Tom Mortier, whose mother was killed by lethal injection at her own request due to depression in a Brussels hospital in April 2012, takes landmark euthanasia case to European Court of Human Rights
A Belgian man is going to the European Court of Human Rights after his depressed mother was killed by lethal injection under the country’s liberal euthanasia laws.
In a case that raises new questions over the extent of so called “mercy killings”, Tom Mortier’s mother Godelieva De Troyer, 64, was killed by lethal injection at her own request in a Brussels hospital in April 2012.
Doctors agreed to terminate her life after ruling that she suffered from “untreatable depression”, despite the fact that she was physically healthy.
The killing horrified her son, who was not contacted until after his mother had died, when a hospital rang asking him to retrieve her body from the morgue.
Euthanasia has become increasingly common in Belgium, where the medical establishment has swung behind the view that it can be used to relieve psychological as well as physical suffering.
Often, the person exercising the right to die opts for a “party atmosphere” in their final moments, celebrating with a final glass of champagne or a favourite piece of music with loved ones.
But the trend has alarmed Mr Mortier, a teacher, who says the rules no longer respect the feelings of relatives. He also alleges that in his mother’s case, at least two of the experts who assessed her did not agree that her depressive illness was beyond treatment.
“If you made a movie about what’s happening, people just wouldn’t believe it, but in Belgium, it’s reality,” Mr Mortier, 38, told The Sunday Telegraph. “You should not give a physician the right, or the legal possibility, to give someone a lethal injection, and definitely not to people with mental illnesses or older people tired of life. These are people who should be helped.”
The doctor who carried out euthanasia on Mr Mortier’s mother was Professor Wim Distelmans, an oncologist (cancer specialist) and expert in palliative care. A charismatic advocate for the right to elect for death in cases of “unbearable suffering,” he is something of a celebrity figure in Belgium.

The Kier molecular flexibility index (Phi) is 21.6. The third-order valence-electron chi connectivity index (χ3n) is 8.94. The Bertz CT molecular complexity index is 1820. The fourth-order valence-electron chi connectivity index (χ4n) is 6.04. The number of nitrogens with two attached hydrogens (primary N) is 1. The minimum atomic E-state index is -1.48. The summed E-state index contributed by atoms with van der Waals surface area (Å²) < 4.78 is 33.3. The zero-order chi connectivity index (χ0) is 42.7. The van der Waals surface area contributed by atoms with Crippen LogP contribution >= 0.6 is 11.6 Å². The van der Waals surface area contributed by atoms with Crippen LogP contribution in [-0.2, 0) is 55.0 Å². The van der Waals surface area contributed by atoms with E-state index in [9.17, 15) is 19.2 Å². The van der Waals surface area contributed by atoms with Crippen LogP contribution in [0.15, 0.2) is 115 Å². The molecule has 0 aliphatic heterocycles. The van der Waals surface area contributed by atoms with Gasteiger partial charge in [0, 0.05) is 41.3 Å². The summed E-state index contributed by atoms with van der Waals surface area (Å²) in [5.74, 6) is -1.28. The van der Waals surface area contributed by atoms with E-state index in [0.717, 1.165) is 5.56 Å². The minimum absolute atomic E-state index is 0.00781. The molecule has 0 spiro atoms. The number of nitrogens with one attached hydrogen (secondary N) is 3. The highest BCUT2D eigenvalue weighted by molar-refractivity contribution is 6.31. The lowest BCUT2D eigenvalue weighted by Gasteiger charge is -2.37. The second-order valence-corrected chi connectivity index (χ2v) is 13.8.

He tours the country, dressed casually in jeans and a polo shirt, giving joke-filled talks at rallies on how to request euthanasia. He is estimated to have administered euthanasia to more than 1,000 people.
Last year, he came under fire after organising a tour to the Auschwitz concentration camp in Poland, which he described in a leaflet as an “inspiring venue” for discussions on the euthanasia issues. He said the camp was “the pre-eminent symbol of a degrading end of life”.
Dr Distelmans declined to comment to the Sunday Telegraph. But he acts within the terms of a Belgian law first agreed in 2002, by which adults can be killed by lethal injection if they express “unbearable psychological suffering”.
Mr Mortier is trying to take his mother’s case to the Strasbourg court under the “right to life” legislation in the European Convention of Human Rights. He hopes, at the very least, to trigger some debate in his country, and secure greater oversight in the way the existing rules are applied.
The decisions to approve the 8,000 or so cases that have been carried out over the last 12 years are overseen by a 16-member federal commission for the “control and evaluation of euthanasia. Critics, such as Mr Mortier, argue that the commission, which is chaired by Dr Distelmans, is packed with advocates of euthanasia.
Gilles Genicot, a lawyer and co-chairman of the “commission de controle et d’évaluation de l’euthanasie” defended the euthanasia legislation.
“The law enables people to wait until, say, their daughter or grand daughter’s birthday and decide who to invite,” he said. “They have a glass of champagne, listen to music.
“Nothing is automatic. It takes a lot of time and a lot of requests are not granted by the doctors.”
He dismissed Mr Mortier’s case as “really not something that we care about”. “There is medical secrecy about the condition of his mother and no judge will say that the doctors were wrong.”
In 2013, two other cases, approved by Mr Genicot’s commission, caused controversy internationally but failed to stir any real national debate in Belgium.
The first was the medical killing of two disabled twins, aged 45, who spent two years trying to find a doctor prepared to kill them after their local hospital first rejected the idea.
Marc and Eddy Verbessem, who were congenitally deaf, argued that they were also going blind and would lose their independence in an institution.
Another case was Nancy Verhelst, 44, who was given legal euthanasia after a botched sex change operation to turn her into a man had resulted in “a monster”.
Source : http://www.telegraph.co.uk/news/worldnews/europe/belgium/11382843/Son-challenges-Belgian-law-after-mothers-mercy-killing.html